Wednesday, February 16, 2011

Small Acts of Kindness

                Acts of kindness that help us take steps in our journey don’t have to be big.  This month is the anniversary of my sister-in-law’s death.  I remember the evening I received the call like it was yesterday.  
                 I walked into work after a day of studying at the library at MSU-Billings.  A huge paper for my historiography class was giving me some problems.  As I said my hellos, the assistant manager growled at me to call my husband.  I don’t like to be told what to do when it comes to my private life, so I told him I would when it slows down.  The dinner rush was in full swing.  Jim, my friend and manager, told me no.  “Now, it is important.”  This scared me.  My husband was a mess when he got on the phone.  His little sister was killed in a winter storm pile up in Minnesota.  The world instantly turned surreal.  I told him I would leave right away.  My dear father-in-law got on the phone.  “You stay there.  I will not have another daughter out on these roads in this storm.  All of Montana, North Dakota, and Minnesota were experiencing a huge blizzard.  I was in Billings, my mother-in-law was in North Dakota, and the rest of the family (husband and son to name just a few) was in the north east corner of Montana.  To say that was one of the longest nights of my life is not an exaggeration.  I traveled home the next morning.  The four hour trip took about five hours the roads were so bad.  The rest of the week was a blur.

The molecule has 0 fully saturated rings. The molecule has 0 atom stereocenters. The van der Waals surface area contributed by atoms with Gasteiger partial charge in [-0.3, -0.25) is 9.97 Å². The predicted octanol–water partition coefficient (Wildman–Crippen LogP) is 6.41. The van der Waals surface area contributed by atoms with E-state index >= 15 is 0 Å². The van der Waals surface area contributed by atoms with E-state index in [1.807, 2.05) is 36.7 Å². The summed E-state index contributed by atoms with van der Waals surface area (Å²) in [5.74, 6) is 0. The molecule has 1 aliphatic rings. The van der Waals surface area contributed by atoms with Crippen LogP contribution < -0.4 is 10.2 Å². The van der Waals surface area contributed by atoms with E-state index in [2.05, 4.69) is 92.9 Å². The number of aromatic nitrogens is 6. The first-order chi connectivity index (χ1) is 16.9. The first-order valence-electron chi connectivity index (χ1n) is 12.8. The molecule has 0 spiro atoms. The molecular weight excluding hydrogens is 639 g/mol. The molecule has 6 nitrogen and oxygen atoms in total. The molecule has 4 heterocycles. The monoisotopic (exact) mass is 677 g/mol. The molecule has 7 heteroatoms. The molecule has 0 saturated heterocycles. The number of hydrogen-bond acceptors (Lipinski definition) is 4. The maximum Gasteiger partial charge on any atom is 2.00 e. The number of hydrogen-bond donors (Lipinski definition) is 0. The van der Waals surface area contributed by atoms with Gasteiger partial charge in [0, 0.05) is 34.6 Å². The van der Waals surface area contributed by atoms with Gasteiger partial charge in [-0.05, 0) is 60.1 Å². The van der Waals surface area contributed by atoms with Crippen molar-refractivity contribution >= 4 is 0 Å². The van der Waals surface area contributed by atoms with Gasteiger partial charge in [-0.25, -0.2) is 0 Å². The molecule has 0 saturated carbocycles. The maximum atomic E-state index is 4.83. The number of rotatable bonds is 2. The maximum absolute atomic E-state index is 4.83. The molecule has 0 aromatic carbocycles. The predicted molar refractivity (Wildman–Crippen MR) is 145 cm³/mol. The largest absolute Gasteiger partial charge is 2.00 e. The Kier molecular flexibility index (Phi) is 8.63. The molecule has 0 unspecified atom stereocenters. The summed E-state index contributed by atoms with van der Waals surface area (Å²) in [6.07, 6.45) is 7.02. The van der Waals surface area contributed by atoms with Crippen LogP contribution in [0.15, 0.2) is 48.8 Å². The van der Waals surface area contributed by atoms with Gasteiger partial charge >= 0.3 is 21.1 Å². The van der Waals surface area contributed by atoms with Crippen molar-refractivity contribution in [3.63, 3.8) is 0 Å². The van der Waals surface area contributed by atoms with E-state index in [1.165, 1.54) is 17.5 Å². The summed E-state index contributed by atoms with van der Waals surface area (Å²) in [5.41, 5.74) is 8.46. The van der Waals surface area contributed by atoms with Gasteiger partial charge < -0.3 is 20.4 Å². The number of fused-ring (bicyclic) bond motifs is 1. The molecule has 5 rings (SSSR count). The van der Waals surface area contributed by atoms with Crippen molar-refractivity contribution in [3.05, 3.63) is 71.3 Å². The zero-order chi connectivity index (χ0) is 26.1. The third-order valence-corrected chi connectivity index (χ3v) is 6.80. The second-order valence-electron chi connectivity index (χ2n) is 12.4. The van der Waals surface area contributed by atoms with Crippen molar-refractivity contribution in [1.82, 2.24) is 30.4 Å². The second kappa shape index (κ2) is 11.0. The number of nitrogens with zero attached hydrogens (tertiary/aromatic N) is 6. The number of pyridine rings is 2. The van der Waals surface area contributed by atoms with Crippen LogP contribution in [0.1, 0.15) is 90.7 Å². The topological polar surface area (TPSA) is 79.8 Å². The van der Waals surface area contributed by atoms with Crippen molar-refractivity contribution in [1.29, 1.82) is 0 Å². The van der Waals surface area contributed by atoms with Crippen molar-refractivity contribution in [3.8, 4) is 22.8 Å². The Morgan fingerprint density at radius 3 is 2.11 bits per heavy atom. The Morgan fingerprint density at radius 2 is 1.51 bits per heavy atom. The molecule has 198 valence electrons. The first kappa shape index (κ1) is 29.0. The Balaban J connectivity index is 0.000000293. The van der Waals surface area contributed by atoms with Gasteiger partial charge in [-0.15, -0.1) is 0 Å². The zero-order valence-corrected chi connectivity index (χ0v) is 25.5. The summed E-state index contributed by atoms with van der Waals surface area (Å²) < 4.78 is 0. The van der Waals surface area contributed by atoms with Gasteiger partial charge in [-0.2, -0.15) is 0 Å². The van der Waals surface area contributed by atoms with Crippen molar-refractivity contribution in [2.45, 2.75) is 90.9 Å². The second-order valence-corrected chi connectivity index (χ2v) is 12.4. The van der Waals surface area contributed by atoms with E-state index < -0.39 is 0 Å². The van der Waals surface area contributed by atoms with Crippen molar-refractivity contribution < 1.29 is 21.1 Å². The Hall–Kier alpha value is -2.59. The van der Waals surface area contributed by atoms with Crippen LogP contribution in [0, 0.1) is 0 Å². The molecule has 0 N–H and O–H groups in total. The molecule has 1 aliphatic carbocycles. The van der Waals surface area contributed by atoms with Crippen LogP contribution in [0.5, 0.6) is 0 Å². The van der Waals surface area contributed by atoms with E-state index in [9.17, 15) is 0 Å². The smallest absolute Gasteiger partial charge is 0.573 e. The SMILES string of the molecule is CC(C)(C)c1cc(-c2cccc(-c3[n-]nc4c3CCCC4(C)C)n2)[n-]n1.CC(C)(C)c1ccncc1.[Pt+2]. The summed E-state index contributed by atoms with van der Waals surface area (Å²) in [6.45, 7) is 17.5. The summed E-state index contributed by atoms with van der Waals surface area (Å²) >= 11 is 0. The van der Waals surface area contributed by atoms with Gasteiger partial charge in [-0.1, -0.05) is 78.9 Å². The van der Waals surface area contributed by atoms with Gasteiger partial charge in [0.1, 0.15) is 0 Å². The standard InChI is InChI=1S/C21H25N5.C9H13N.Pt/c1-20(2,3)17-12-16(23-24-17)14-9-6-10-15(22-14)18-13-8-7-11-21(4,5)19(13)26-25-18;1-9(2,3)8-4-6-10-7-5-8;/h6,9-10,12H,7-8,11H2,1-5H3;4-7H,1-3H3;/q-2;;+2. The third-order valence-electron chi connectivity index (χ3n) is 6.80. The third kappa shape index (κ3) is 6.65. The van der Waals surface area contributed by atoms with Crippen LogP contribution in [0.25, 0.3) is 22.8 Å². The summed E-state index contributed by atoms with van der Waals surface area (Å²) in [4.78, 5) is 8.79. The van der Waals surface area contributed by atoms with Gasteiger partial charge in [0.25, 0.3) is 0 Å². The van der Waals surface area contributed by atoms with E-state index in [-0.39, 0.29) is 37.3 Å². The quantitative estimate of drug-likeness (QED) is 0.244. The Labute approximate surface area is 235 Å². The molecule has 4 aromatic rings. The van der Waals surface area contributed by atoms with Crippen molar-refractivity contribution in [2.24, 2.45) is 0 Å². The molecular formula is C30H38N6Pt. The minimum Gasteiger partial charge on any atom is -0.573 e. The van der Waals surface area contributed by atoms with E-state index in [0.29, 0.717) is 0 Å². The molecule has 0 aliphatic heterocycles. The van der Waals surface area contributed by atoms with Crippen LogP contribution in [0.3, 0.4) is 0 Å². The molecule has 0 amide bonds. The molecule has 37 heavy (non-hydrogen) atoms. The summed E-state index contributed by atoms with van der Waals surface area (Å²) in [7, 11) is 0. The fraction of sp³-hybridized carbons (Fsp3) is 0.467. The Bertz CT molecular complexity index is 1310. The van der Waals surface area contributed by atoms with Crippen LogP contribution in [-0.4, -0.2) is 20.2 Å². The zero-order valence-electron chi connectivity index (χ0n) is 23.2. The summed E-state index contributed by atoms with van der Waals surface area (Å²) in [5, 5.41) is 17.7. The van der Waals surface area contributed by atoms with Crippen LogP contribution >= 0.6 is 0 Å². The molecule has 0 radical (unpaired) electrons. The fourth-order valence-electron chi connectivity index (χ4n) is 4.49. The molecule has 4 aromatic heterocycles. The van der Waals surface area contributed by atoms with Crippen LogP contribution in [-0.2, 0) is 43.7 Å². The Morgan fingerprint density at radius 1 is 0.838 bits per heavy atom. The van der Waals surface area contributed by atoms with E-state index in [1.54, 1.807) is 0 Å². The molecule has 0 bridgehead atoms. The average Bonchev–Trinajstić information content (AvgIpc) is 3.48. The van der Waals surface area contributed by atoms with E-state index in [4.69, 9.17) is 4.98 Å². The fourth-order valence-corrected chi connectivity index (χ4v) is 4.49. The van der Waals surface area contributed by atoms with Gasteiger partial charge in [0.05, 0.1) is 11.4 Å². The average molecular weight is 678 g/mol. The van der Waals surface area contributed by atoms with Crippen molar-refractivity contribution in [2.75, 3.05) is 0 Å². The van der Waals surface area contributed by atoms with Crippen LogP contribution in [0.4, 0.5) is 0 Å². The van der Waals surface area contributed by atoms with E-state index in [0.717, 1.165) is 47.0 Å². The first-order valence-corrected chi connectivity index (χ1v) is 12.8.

During this time of grief, I was amazed at the people who helped me get through the darkness of mourning a loved one.  I really struggled the first two weeks back at college.  What was I doing leaving my one-year-old just to get a degree?  I prayed to God.  Shouldn’t I be quitting school and spending what time I had left on earth with my loved ones?  Like I mentioned earlier, I was struggling with a paper.  I needed ten primary sources and twenty secondary sources.  When I left for the highline, I only had two primary sources and had hit a brick wall.  So, I told God whether I stayed in school was up to him.  If I was meant to stay, I would get the eight books I needed.  If I didn’t, I was headed home.
My historiography teacher was also a minister.  The first ten minutes of class he would take me aside to counsel me on my loss.  I told him about my problem with the sources and my potential of returning home.  He sent me to the Dean.  Now, I had never met this man in my life, but he was an avid Civil War buff.  He lent me three to five of his primary source books from his personal collection.  I found the rest of the books I needed from the Salish Kootenai College.  God gave me the books.  He gave them through the generosity of people taking time out to help a grieving student.
Also during this time, a fellow tutor at the writing lab handed me an envelope.  She was a mom of teenage kids who returned to college.  She was always a calming presence in the lab and in classes.  In the envelope was a cut out copy of my sister-in-law’s obituary.  “I thought in all the chaos you might not have had the chance to get a copy.”  I hadn’t.  The gift meant the world to me.  She also gave me a motherly hug and took extra time to check up on me the next couple of months.  God sent these three people to me.  But most importantly, they listened to God.
Blessing to you all.

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